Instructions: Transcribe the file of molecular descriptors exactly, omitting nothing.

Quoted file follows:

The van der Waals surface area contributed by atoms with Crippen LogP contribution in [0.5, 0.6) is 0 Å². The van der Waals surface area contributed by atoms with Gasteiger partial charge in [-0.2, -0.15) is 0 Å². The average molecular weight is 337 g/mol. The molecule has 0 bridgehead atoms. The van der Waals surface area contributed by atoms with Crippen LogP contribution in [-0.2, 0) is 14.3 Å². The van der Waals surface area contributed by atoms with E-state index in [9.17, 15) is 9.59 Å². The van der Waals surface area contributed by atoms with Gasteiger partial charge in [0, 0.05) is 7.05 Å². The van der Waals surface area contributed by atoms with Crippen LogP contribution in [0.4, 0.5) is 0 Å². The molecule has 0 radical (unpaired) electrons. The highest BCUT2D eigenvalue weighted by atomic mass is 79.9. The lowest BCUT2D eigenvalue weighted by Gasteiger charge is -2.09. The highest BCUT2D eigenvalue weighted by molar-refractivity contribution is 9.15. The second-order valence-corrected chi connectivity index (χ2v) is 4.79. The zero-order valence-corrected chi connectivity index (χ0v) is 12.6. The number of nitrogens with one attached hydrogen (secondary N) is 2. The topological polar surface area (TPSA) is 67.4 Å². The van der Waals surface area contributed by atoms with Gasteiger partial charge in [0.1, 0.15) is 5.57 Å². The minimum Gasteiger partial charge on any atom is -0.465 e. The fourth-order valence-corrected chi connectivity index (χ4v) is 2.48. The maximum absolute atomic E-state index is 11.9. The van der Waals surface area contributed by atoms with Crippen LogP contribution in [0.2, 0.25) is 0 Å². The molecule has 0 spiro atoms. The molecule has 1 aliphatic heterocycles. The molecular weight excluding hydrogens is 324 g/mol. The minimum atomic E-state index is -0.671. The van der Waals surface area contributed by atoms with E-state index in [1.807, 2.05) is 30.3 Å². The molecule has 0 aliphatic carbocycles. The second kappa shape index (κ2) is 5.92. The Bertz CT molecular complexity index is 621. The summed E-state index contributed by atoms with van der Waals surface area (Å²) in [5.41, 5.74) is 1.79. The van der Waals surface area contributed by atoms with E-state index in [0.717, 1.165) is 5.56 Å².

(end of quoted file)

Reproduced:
The van der Waals surface area contributed by atoms with Crippen LogP contribution in [0.5, 0.6) is 0 Å². The van der Waals surface area contributed by atoms with Gasteiger partial charge in [-0.2, -0.15) is 0 Å². The average molecular weight is 337 g/mol. The molecule has 0 bridgehead atoms. The van der Waals surface area contributed by atoms with Crippen LogP contribution in [-0.2, 0) is 14.3 Å². The van der Waals surface area contributed by atoms with E-state index in [9.17, 15) is 9.59 Å². The van der Waals surface area contributed by atoms with Gasteiger partial charge in [0, 0.05) is 7.05 Å². The van der Waals surface area contributed by atoms with Crippen LogP contribution in [0.4, 0.5) is 0 Å². The molecule has 0 radical (unpaired) electrons. The highest BCUT2D eigenvalue weighted by atomic mass is 79.9. The lowest BCUT2D eigenvalue weighted by Gasteiger charge is -2.09. The highest BCUT2D eigenvalue weighted by molar-refractivity contribution is 9.15. The second-order valence-corrected chi connectivity index (χ2v) is 4.79. The zero-order valence-corrected chi connectivity index (χ0v) is 12.6. The number of nitrogens with one attached hydrogen (secondary N) is 2. The topological polar surface area (TPSA) is 67.4 Å². The van der Waals surface area contributed by atoms with Gasteiger partial charge in [0.1, 0.15) is 5.57 Å². The minimum Gasteiger partial charge on any atom is -0.465 e. The fourth-order valence-corrected chi connectivity index (χ4v) is 2.48. The maximum absolute atomic E-state index is 11.9. The van der Waals surface area contributed by atoms with Crippen LogP contribution in [0.2, 0.25) is 0 Å². The molecule has 0 spiro atoms. The molecule has 1 aliphatic heterocycles. The molecular weight excluding hydrogens is 324 g/mol. The minimum atomic E-state index is -0.671. The van der Waals surface area contributed by atoms with E-state index in [1.807, 2.05) is 30.3 Å². The molecule has 0 aliphatic carbocycles. The second kappa shape index (κ2) is 5.92. The Bertz CT molecular complexity index is 621. The summed E-state index contributed by atoms with van der Waals surface area (Å²) in [5.41, 5.74) is 1.79. The van der Waals surface area contributed by atoms with E-state index in [0.717, 1.165) is 5.56 Å².